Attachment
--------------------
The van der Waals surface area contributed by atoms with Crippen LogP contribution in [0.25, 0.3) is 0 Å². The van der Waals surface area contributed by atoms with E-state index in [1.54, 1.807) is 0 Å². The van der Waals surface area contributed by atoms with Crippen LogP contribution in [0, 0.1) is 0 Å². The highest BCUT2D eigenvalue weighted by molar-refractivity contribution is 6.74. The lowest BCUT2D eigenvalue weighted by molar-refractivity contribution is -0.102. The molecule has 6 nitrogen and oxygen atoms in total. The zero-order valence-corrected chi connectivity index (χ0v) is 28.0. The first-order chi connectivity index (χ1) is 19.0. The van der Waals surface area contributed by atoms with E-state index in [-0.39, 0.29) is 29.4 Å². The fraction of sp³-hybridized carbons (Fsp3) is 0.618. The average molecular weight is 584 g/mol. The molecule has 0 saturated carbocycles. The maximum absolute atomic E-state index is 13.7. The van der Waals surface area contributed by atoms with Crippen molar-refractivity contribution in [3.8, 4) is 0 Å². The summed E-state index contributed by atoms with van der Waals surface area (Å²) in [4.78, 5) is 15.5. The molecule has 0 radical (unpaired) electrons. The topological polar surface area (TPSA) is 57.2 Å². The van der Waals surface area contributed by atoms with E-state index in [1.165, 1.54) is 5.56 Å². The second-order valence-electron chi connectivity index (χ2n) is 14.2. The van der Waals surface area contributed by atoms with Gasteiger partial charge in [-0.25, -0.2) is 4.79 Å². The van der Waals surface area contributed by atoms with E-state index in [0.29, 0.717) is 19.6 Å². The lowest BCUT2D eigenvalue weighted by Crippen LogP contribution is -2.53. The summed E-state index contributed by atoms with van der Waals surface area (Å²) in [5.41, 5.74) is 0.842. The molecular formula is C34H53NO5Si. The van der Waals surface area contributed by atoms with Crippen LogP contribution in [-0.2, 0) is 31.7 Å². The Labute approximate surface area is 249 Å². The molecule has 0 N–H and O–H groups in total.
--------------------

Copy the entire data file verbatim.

The van der Waals surface area contributed by atoms with Crippen LogP contribution in [0.25, 0.3) is 0 Å². The van der Waals surface area contributed by atoms with E-state index in [1.54, 1.807) is 0 Å². The van der Waals surface area contributed by atoms with Crippen LogP contribution in [0, 0.1) is 0 Å². The highest BCUT2D eigenvalue weighted by molar-refractivity contribution is 6.74. The lowest BCUT2D eigenvalue weighted by molar-refractivity contribution is -0.102. The molecule has 6 nitrogen and oxygen atoms in total. The zero-order valence-corrected chi connectivity index (χ0v) is 28.0. The first-order chi connectivity index (χ1) is 19.0. The van der Waals surface area contributed by atoms with E-state index in [-0.39, 0.29) is 29.4 Å². The fraction of sp³-hybridized carbons (Fsp3) is 0.618. The average molecular weight is 584 g/mol. The molecule has 0 saturated carbocycles. The maximum absolute atomic E-state index is 13.7. The van der Waals surface area contributed by atoms with Crippen molar-refractivity contribution in [3.8, 4) is 0 Å². The summed E-state index contributed by atoms with van der Waals surface area (Å²) in [4.78, 5) is 15.5. The molecule has 0 radical (unpaired) electrons. The topological polar surface area (TPSA) is 57.2 Å². The van der Waals surface area contributed by atoms with E-state index in [1.165, 1.54) is 5.56 Å². The second-order valence-electron chi connectivity index (χ2n) is 14.2. The van der Waals surface area contributed by atoms with Gasteiger partial charge in [-0.25, -0.2) is 4.79 Å². The van der Waals surface area contributed by atoms with E-state index in [0.29, 0.717) is 19.6 Å². The lowest BCUT2D eigenvalue weighted by Crippen LogP contribution is -2.53. The summed E-state index contributed by atoms with van der Waals surface area (Å²) in [5.41, 5.74) is 0.842. The molecular formula is C34H53NO5Si. The van der Waals surface area contributed by atoms with Crippen LogP contribution in [-0.2, 0) is 31.7 Å². The Labute approximate surface area is 249 Å². The molecule has 0 N–H and O–H groups in total.